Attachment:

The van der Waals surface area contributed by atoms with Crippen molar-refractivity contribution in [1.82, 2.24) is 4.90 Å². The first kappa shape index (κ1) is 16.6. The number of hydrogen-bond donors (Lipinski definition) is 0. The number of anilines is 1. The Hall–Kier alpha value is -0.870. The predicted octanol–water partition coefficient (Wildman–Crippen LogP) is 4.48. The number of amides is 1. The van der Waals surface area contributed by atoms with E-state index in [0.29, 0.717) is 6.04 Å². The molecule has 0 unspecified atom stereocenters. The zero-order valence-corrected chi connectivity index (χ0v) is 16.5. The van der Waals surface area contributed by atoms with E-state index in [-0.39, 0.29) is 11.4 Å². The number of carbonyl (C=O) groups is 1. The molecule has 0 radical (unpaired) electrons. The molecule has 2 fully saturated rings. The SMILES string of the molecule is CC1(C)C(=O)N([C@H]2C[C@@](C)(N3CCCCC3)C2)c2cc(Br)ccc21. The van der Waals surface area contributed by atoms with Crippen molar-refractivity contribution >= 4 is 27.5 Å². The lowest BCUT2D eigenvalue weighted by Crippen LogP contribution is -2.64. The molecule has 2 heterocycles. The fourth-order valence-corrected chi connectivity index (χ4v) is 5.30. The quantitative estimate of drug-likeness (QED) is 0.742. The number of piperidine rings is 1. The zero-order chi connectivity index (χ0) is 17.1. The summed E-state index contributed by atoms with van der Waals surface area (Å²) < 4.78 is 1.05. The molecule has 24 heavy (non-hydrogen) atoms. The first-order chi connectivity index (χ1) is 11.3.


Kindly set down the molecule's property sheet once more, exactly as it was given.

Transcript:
The van der Waals surface area contributed by atoms with Crippen molar-refractivity contribution in [1.82, 2.24) is 4.90 Å². The first kappa shape index (κ1) is 16.6. The number of hydrogen-bond donors (Lipinski definition) is 0. The number of anilines is 1. The Hall–Kier alpha value is -0.870. The predicted octanol–water partition coefficient (Wildman–Crippen LogP) is 4.48. The number of amides is 1. The van der Waals surface area contributed by atoms with E-state index in [0.29, 0.717) is 6.04 Å². The molecule has 0 unspecified atom stereocenters. The zero-order valence-corrected chi connectivity index (χ0v) is 16.5. The van der Waals surface area contributed by atoms with E-state index in [-0.39, 0.29) is 11.4 Å². The number of carbonyl (C=O) groups is 1. The molecule has 0 radical (unpaired) electrons. The molecule has 2 fully saturated rings. The SMILES string of the molecule is CC1(C)C(=O)N([C@H]2C[C@@](C)(N3CCCCC3)C2)c2cc(Br)ccc21. The van der Waals surface area contributed by atoms with Crippen molar-refractivity contribution >= 4 is 27.5 Å². The lowest BCUT2D eigenvalue weighted by Crippen LogP contribution is -2.64. The molecule has 2 heterocycles. The fourth-order valence-corrected chi connectivity index (χ4v) is 5.30. The quantitative estimate of drug-likeness (QED) is 0.742. The number of piperidine rings is 1. The zero-order chi connectivity index (χ0) is 17.1. The summed E-state index contributed by atoms with van der Waals surface area (Å²) < 4.78 is 1.05. The molecule has 24 heavy (non-hydrogen) atoms. The first-order chi connectivity index (χ1) is 11.3.